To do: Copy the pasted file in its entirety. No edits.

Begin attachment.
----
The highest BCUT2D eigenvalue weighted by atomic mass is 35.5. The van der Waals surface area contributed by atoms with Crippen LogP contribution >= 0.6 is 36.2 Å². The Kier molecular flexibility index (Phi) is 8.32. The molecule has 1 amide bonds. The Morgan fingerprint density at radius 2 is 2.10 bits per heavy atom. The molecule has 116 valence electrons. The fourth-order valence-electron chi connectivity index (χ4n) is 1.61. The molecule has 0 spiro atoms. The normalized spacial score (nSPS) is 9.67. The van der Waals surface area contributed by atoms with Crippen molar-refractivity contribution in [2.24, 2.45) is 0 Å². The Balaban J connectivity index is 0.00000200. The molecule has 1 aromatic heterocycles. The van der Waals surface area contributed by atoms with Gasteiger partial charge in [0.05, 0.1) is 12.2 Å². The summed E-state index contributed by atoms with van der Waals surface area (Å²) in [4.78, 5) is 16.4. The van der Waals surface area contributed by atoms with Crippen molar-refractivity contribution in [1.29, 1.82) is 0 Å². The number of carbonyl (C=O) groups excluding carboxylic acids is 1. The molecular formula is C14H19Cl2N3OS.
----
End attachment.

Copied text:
The highest BCUT2D eigenvalue weighted by atomic mass is 35.5. The van der Waals surface area contributed by atoms with Crippen LogP contribution >= 0.6 is 36.2 Å². The Kier molecular flexibility index (Phi) is 8.32. The molecule has 1 amide bonds. The Morgan fingerprint density at radius 2 is 2.10 bits per heavy atom. The molecule has 116 valence electrons. The fourth-order valence-electron chi connectivity index (χ4n) is 1.61. The molecule has 0 spiro atoms. The normalized spacial score (nSPS) is 9.67. The van der Waals surface area contributed by atoms with Crippen molar-refractivity contribution in [2.24, 2.45) is 0 Å². The Balaban J connectivity index is 0.00000200. The molecule has 1 aromatic heterocycles. The van der Waals surface area contributed by atoms with Gasteiger partial charge in [0.05, 0.1) is 12.2 Å². The summed E-state index contributed by atoms with van der Waals surface area (Å²) in [4.78, 5) is 16.4. The van der Waals surface area contributed by atoms with Crippen molar-refractivity contribution in [1.29, 1.82) is 0 Å². The number of carbonyl (C=O) groups excluding carboxylic acids is 1. The molecular formula is C14H19Cl2N3OS.